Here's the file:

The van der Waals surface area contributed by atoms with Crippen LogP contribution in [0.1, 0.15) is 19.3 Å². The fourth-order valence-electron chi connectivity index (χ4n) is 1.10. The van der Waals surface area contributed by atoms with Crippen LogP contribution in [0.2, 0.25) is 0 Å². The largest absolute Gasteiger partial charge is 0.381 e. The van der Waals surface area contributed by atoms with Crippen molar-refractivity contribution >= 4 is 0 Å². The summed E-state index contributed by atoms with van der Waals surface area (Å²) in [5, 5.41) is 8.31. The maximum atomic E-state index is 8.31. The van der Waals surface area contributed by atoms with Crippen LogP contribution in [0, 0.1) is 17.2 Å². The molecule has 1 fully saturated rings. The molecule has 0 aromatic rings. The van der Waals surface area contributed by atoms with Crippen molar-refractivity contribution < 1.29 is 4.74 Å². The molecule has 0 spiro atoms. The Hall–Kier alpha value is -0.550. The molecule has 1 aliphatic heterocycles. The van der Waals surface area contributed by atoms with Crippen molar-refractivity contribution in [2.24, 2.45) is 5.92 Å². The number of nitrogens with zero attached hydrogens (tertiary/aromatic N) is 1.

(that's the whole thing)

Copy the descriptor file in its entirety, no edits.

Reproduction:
The van der Waals surface area contributed by atoms with Crippen LogP contribution in [0.1, 0.15) is 19.3 Å². The fourth-order valence-electron chi connectivity index (χ4n) is 1.10. The van der Waals surface area contributed by atoms with Crippen LogP contribution in [0.2, 0.25) is 0 Å². The largest absolute Gasteiger partial charge is 0.381 e. The van der Waals surface area contributed by atoms with Crippen molar-refractivity contribution >= 4 is 0 Å². The summed E-state index contributed by atoms with van der Waals surface area (Å²) in [5, 5.41) is 8.31. The maximum atomic E-state index is 8.31. The van der Waals surface area contributed by atoms with Crippen LogP contribution in [0, 0.1) is 17.2 Å². The molecule has 1 fully saturated rings. The molecule has 0 aromatic rings. The van der Waals surface area contributed by atoms with Crippen molar-refractivity contribution < 1.29 is 4.74 Å². The molecule has 0 spiro atoms. The Hall–Kier alpha value is -0.550. The molecule has 1 aliphatic heterocycles. The van der Waals surface area contributed by atoms with Crippen molar-refractivity contribution in [2.24, 2.45) is 5.92 Å². The number of nitrogens with zero attached hydrogens (tertiary/aromatic N) is 1.